Ken Griffin’s U.S. hedge fund Citadel made $16 billion in profit after fees last year – the largest annual gain ever made by a hedge fund manager, an investor has estimated.
In a report published on Monday by fund of funds LCH Investments, Citadel topped the top 20 hedge fund manager’s list beating John Paulson’s 2007 $15 billion gain, which has until now been described as “the greatest trade ever,” said Rick Sopher, LCH chairman.
Overall, the top 20 managers made $22.4 billion net of fees for their investors in 2022 and have made $691.6 billion net of fees for their investors since inception. LCH estimates a 3.4% return for the top 20 funds last year, while the rest made losses of 8.2%.
Hedge fund managers overall lost $208 billion last year, bringing net gains since inception to $1.42 trillion, of which 48.7% has been made by the top 20 managers.
As a fund of funds, LCH Investments was able to estimate the gains by these industry giants from its own investing activity.
“We’ve been invested with many or most of the managers in the top 20 and that has enabled us to get close to them, get the information that isn’t generally published,” Sopher said.
He explained Citadel’s record gain was down to being a “diversified firm with multiple sources of profits and active capital allocation and risk management.”
“Their progress up the rankings in the past few years has been remarkable,” he added, noting that Citadel ranked number 2 on the top 20 list in 2021.
Top 5 hedge fund managers
|Hedge Fund||Fund Manager||2022 net gains ($ billion)||Net profit since inception ($ billion)|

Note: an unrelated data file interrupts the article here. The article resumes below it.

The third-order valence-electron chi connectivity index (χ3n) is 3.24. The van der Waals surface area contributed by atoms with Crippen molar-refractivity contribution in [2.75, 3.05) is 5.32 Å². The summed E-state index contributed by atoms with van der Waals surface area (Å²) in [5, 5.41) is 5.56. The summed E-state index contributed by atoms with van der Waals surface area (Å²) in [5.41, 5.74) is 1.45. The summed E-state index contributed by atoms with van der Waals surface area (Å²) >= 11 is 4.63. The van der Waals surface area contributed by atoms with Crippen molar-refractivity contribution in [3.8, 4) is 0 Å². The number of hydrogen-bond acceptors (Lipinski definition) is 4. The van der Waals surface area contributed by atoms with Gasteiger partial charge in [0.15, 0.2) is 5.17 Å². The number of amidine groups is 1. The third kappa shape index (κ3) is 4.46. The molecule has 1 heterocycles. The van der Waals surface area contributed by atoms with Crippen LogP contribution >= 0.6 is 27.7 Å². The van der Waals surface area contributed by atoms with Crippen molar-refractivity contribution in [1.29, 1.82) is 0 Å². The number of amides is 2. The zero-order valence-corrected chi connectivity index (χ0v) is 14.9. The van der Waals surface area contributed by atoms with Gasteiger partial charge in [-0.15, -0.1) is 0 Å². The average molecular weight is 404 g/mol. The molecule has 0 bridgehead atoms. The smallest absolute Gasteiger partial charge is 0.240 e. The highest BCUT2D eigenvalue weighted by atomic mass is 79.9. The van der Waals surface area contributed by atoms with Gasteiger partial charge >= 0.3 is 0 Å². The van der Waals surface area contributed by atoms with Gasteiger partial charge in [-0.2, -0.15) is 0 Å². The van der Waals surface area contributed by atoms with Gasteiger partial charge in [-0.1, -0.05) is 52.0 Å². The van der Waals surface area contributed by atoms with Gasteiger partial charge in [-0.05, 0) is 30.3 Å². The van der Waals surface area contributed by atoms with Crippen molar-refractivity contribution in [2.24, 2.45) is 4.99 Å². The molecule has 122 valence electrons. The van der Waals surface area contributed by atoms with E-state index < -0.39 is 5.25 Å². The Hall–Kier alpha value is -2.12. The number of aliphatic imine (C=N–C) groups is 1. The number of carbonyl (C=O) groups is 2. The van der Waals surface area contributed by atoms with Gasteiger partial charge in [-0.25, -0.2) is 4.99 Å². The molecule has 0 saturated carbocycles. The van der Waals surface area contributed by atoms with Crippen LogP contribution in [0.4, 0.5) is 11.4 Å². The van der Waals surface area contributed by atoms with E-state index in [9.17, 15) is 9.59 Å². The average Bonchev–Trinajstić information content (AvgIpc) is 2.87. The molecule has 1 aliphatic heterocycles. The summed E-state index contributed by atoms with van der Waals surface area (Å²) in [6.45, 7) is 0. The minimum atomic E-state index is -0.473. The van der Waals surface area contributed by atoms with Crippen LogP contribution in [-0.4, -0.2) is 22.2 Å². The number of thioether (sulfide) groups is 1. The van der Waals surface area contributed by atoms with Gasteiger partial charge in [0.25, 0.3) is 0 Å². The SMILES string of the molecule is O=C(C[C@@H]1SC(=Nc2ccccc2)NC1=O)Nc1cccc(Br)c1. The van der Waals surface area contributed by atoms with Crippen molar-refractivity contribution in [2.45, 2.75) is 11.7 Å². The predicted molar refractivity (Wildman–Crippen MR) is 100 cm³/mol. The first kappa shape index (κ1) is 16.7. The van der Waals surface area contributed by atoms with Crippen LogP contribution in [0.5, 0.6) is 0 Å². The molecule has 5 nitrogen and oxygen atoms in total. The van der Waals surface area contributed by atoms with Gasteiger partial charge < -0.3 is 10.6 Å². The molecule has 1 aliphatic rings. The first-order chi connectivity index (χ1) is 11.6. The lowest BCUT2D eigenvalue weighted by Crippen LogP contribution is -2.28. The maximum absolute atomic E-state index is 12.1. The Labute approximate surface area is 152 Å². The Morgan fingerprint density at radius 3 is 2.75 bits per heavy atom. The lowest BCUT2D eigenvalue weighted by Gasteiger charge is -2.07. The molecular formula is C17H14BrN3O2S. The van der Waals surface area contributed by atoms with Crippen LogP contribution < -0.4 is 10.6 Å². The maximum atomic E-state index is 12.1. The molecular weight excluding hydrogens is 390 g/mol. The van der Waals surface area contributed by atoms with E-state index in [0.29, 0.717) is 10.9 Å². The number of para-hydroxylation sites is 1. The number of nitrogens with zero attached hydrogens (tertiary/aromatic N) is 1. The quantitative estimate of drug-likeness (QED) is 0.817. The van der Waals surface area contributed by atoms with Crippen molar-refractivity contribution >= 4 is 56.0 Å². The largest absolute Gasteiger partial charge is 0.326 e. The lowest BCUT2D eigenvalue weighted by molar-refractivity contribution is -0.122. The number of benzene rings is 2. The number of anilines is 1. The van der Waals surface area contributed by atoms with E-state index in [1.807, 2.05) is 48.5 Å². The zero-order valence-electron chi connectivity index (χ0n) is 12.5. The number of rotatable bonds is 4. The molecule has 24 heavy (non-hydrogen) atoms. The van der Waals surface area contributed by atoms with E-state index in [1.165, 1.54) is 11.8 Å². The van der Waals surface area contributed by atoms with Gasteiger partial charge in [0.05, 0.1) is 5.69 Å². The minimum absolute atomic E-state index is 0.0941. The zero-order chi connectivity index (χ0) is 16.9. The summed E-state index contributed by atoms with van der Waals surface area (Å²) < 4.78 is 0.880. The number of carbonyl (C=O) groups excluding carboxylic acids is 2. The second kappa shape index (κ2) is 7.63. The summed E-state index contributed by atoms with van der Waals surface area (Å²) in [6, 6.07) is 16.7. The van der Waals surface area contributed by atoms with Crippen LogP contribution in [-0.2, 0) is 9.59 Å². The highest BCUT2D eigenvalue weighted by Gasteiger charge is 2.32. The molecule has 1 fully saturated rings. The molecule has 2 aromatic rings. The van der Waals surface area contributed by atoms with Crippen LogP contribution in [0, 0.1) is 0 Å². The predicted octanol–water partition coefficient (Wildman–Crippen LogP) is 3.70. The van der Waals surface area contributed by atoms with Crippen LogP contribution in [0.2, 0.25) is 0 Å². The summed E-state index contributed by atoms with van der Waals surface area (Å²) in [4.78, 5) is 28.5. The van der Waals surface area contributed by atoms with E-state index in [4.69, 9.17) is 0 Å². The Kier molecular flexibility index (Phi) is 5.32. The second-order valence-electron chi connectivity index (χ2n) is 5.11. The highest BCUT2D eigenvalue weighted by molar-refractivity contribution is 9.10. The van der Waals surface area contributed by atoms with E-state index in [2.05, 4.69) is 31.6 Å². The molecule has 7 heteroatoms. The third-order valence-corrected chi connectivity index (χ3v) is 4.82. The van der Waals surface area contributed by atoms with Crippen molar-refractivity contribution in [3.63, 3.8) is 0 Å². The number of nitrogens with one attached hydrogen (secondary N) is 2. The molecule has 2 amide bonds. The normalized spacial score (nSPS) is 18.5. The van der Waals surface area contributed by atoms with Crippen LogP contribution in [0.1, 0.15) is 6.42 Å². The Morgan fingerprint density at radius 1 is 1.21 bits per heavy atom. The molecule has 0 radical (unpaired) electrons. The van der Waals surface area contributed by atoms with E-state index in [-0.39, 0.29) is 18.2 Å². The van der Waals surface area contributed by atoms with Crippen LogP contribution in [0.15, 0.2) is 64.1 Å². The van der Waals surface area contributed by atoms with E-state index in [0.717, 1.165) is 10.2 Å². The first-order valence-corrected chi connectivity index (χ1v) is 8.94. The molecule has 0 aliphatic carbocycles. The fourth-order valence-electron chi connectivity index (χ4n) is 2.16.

|Bridgewater||Ray Dalio / Bob Prince, Greg Jensen||6.2||58.4|
|Soros Fund Management*||George Soros / Various||n/a||43.9|
|Source: LCH Investments||*denotes gains frozen when all outside capital returned|
“In 2022, the largest gains were once again made by the large multi-strategy hedge funds like Citadel, DE Shaw and Millennium,” Sopher said. “These managers collectively generated $32.0 billion of net gains and were able to combine strong performances from several sources including macro, trading, quant and equity dispersion strategies.”
Sopher said the dispersion between managers running multi strategy and macro funds and equity long/short strategies caused some funds to do well last year and some to struggle.
“Many [equity long/short] managers failed to anticipate or adequately
hedge against the impact of rising interest rates and were unable to generate sufficient profits to compensate on the short side,” he said.
“If there’s a lot of dispersion and equity markets fall again, probably we’ll see the same again,” he said.
Sopher said some managers may be able to seize quickly on big events.
“What I do sense from our managers is that the possibility of a major shock this year or in the coming years is quite high because of the state of public finances, leverage in the system.”